careers of doing so, which ultimately is the bottom line for most researchers. This is something we need to keep in mind as we think about the ways in which institutions encourage faculty to engage in conversations about the future of data sharing, citation, and attribution.
It is important to note that it is not at all clear that academic institutions across the board are in a position to move boldly into this new world. For one thing, as we heard yesterday, universities have not been significantly engaged in the active long-term management of research data to date. Traditionally, the majority of investigators have managed or have been responsible stewards of their own data, where community governance of data was essential to advances in certain fields. It is fair to say that there is much more evidence of community-based initiatives, albeit in some fields more than others, than there are university-level initiatives.
Equally important, or maybe more important today, the substantial cost implications of providing long-term stewardship of data is a very significant concern for research universities. In an increasingly difficult economic environment, where concerns already exist about the escalating costs of higher education and where the federal government is unable or unwilling to support the full cost of research in the academy, who bears the responsibility for paying to ensure long-term open, useful access to research data created in the public interest? This is a policy issue that the government-university partnership needs to resolve.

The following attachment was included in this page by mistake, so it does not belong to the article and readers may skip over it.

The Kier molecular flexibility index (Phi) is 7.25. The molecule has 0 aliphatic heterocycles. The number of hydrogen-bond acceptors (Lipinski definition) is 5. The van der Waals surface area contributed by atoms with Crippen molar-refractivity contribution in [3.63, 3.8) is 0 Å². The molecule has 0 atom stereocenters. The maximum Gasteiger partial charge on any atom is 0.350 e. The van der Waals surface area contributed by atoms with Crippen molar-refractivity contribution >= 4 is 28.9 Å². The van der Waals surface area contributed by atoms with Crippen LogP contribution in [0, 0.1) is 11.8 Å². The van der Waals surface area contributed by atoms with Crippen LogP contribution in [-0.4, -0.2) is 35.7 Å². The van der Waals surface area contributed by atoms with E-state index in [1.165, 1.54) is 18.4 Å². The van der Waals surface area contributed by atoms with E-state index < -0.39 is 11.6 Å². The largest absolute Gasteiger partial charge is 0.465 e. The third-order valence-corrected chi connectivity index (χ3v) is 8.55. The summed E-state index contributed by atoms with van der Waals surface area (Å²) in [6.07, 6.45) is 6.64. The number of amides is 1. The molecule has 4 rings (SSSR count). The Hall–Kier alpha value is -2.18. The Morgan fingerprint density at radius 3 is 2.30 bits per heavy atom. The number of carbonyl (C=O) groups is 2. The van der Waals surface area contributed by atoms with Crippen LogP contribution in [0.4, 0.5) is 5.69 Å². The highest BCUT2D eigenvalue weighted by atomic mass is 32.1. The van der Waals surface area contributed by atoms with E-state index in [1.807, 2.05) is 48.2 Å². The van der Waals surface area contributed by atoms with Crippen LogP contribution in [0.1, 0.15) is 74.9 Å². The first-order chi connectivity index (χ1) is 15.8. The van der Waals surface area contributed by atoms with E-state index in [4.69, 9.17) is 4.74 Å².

The discussions that we have been having in this workshop and in recent years raise important questions about who is or should be the champion for these issues at the university, and who should do what? Unfortunately, there are no clear answers at most universities because of the complexities. Faculty, researchers, and students have a voice and a role, but for the most part, they are not substantially involved in conversations because, for the most part, the value to their science and to their careers is not readily apparent to them. Deans, colleges, and schools have voices as well, but for the most part, they are not serving as change agents. This is true, too, in university research offices, in part because they tend to reflect the cultures of the research communities they represent, and undoubtedly, because of concerns about costs. Libraries have served as the strongest advocates for these kinds of changes, but they probably do not have the institutional power or authority to really effect change. So, if we are going to make a difference, there has to be a clear change mandate in institutions involving all institutional stakeholders.
This is a critical topic of conversation for academic institutions, because it impinges upon their reputations as essential contributors to the national knowledge enterprise.